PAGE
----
By all the measures we use to judge success at the National Air and Space Museum, 2015 was a great year. Two new exhibitions opened, both to critical acclaim. Educational activities have increased at both Museum locations: at any given time during public hours an educational program is taking place at one or both of our buildings. We published several books and participated in significant discoveries on other planets; among these was a study linking Earth’s gravitational forces to the shrinking of the Moon. We acquired major collections including objects and documents belonging to astronaut Sally Ride and futurist Arthur C. Clarke. Perhaps the most significant achievements were in the area of outreach. Through expanding broadcast and webcast activities, we are enabling people everywhere to share in the Museum’s mission. Over 9,400 people shared in the museum’s mission through the first-ever Smithsonian Kickstarter campaign. The Museum raised over $700,000 to conserve and display both Neil Armstrong’s Apollo 11 and Alan Shepherd’s Mercury spacesuits.
With higher attendance at both of our public buildings, especially at the Steven F. Udvar-Hazy Center, and increased outreach, one may think we are poised to stay the course in the years ahead. That couldn’t be further from the truth.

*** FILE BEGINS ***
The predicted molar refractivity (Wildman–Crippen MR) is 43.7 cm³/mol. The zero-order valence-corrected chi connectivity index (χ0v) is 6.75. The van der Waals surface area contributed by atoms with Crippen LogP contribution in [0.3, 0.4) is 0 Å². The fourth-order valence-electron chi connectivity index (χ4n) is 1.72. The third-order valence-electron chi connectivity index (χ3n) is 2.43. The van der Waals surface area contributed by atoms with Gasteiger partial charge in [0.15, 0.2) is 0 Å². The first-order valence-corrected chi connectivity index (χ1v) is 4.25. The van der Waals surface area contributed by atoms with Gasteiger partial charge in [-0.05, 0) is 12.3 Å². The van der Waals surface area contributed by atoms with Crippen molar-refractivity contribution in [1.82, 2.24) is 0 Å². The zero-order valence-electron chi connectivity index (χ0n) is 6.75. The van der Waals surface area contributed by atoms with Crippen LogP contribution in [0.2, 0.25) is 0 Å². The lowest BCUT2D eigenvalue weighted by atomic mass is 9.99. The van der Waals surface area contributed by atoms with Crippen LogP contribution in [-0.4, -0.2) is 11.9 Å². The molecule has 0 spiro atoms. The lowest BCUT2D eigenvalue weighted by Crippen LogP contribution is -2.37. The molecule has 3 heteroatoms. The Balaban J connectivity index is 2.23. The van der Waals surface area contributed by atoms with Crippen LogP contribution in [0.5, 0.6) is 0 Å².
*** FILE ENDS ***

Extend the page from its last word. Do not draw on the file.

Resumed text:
In addition to all of the activities you will read about in the pages ahead, we are laying the groundwork for major changes in our 40-year-old flagship building. Transformation of the Museum has begun: architects and engineers are at work on building Revitalization plans, curators and designers are developing future exhibitions for the “new” Museum, and collections specialists are moving artifacts to make way for construction. The most pressing reason for the multi-year project is structural: the stone tiles that make up the building’s facade are deteriorating and replacement is essential. In addition, aging mechanical systems must be replaced. The result of these efforts will be a building that meets or exceeds best-practice standards for sustainability and energy use. But there will be an even bigger bonus: the opportunity to refresh, redevelop, and replace outdated exhibitions. The model for our new approach to exhibitions is the Boeing Milestones of Flight Hall, which will open on our 40th anniversary, July 1, 2016. The new installation will combine the icons for which we are famous along with a stunning interactive media wall, a new museum app and other state-of-the-art features designed to deliver stories and information about aviation and space directly to the visitor, in the hall and beyond our walls.
Although some organizations close during projects as complex as Revitalization and Transformation, we will remain open to the public. The activities we presented during 2015 will serve as a model of just how much we can accomplish in the decade ahead, even as we move forward with Revitalization and Transformation.
As you will learn in the pages ahead, our current campaign has been very successful and we are laying the foundation for the future. We look forward to serving people of all ages, within and beyond our walls, now and in the years ahead.
J. R. “Jack” Dailey
John and Adrienne Mars Director